Lodging: Matakauri Lodge
Date During Trip: July 10, 2017
This morning we got up early to be ready for our helicopter ride. Our waiter, Wyatt, the same young man that we had as our server for breakfast yesterday, greeted us and asked, “Are y’all ready for breakfast?” “Y’all?” I questioned.
He seemed embarrassed, and corrected himself, saying he was from Virginia. I certainly didn’t intend to embarrass him and told him no need to apologize since I too was from the South. I just didn’t think the Kiwi used the word “y’all.” He just graduated from college 4 weeks ago and, through connections, landed a job here for 1 year.
He said all of his friends started with jobs in finance, but he thought this job might set him apart1. Interesting. He loves it here. He’s a bright, enthusiastic young thing. Ah, to have even had the possibility of considering such an oppotunity as a youth!
We had our sight-seeing helicopter flight delayed by 30 minutes because of the intense fog. When it was time to depart, we headed out to a different helipad, again, because the one atop the hill was fogged in. This was not the “helipad” kind of thing I was expecting. It was just a small clearing in the woods back a bit from the road.
James, our pilot, landed and had 2 people already on board. Turns out they were friends of his. We paid for a shared flight, but we got the private one (choice seats) because no one else had signed up. His friends sat in the back. (Now, this is the kind of guy you want as a friend!)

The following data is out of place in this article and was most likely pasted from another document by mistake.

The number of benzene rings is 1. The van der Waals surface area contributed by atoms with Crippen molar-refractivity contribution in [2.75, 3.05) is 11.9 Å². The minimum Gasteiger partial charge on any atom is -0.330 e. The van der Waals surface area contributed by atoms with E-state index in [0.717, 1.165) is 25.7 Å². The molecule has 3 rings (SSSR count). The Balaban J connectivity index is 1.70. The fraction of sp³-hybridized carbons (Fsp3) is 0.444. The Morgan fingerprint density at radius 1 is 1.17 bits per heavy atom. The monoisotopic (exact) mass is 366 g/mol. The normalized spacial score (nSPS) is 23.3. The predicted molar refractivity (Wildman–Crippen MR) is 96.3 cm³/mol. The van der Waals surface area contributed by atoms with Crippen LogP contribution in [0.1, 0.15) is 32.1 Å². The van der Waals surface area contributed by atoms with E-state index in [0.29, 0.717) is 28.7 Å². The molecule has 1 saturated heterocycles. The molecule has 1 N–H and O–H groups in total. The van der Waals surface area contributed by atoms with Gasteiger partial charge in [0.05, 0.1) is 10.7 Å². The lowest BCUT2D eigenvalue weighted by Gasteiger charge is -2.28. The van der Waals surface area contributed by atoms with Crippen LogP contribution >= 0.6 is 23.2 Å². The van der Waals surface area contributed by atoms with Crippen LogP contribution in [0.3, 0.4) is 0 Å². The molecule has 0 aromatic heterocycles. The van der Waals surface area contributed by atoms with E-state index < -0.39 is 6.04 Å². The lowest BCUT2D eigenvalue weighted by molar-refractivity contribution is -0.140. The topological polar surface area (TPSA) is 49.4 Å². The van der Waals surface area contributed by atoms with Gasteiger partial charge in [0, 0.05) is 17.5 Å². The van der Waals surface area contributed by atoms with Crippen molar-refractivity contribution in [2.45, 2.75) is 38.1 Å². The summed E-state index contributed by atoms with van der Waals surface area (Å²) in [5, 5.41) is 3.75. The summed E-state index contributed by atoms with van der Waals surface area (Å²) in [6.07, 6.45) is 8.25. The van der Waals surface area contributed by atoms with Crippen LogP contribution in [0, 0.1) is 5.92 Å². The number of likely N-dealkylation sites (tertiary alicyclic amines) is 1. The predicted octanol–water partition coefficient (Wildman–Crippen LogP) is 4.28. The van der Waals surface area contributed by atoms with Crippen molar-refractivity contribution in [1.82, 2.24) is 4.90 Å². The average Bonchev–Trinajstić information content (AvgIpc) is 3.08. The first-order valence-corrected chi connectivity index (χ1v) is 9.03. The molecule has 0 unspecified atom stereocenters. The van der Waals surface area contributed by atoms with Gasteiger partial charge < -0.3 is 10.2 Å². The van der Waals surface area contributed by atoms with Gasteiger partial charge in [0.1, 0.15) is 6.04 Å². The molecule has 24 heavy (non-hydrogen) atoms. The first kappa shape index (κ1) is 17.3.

James is a short, thin 30-something. He was excellent. He talked to us about everything we saw and what he was doing. We flew up the coast of Lake Wakatipu, just below the fog ceiling (which was in and of itself very beautiful), looking for a place to breach through the fog and head out/up to the mountains, Milford Sound, and the Tasman Sea.
Perspective and scale are everything. You can see three boats in Steve’s photo of the fjord: a small leisure craft (center) and a much larger boat (bottom left). I’m not sure what the third vessel (middle right) is.
The fluffy green on the mountain is a very dense canopy of fully grown (and very large) trees. The trees are so densely packed together that they interlock with one another. At times large swaths of them peal off of the vertical walls of rock to which they mysteriously cling somehow and plunge into the sea. In this photo we are flying out of the sound to Tasman Sea in the distance (top right).
As you can see, when we found the cloud canopy opening, the drama was full throttle from that point on. I was in the front seat at first. The views have no parallel. We landed on a beach, which was nothing like what I had envisioned (I was thinking Abel Tasman.). It was much warmer there. The weather was perfect: just enough cloud activity for interest but not too much at all.